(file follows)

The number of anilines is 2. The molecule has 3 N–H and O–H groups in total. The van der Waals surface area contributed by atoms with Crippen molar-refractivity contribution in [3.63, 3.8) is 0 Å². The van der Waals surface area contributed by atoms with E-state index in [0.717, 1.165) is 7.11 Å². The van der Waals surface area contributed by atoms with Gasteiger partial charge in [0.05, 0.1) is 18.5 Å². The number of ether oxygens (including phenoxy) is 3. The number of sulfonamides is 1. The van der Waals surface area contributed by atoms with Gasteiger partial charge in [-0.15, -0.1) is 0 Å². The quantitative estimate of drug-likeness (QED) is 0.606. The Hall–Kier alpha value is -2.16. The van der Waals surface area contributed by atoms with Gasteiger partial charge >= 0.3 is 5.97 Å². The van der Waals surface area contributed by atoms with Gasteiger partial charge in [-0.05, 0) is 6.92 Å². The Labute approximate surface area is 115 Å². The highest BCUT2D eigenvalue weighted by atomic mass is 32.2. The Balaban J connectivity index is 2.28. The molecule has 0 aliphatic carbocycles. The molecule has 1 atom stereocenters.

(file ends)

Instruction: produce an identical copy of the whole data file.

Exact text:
The number of anilines is 2. The molecule has 3 N–H and O–H groups in total. The van der Waals surface area contributed by atoms with Crippen molar-refractivity contribution in [3.63, 3.8) is 0 Å². The van der Waals surface area contributed by atoms with E-state index in [0.717, 1.165) is 7.11 Å². The van der Waals surface area contributed by atoms with Gasteiger partial charge in [0.05, 0.1) is 18.5 Å². The number of ether oxygens (including phenoxy) is 3. The number of sulfonamides is 1. The van der Waals surface area contributed by atoms with Gasteiger partial charge in [-0.15, -0.1) is 0 Å². The quantitative estimate of drug-likeness (QED) is 0.606. The Hall–Kier alpha value is -2.16. The van der Waals surface area contributed by atoms with Gasteiger partial charge >= 0.3 is 5.97 Å². The van der Waals surface area contributed by atoms with Gasteiger partial charge in [-0.05, 0) is 6.92 Å². The Labute approximate surface area is 115 Å². The highest BCUT2D eigenvalue weighted by atomic mass is 32.2. The Balaban J connectivity index is 2.28. The molecule has 0 aliphatic carbocycles. The molecule has 1 atom stereocenters.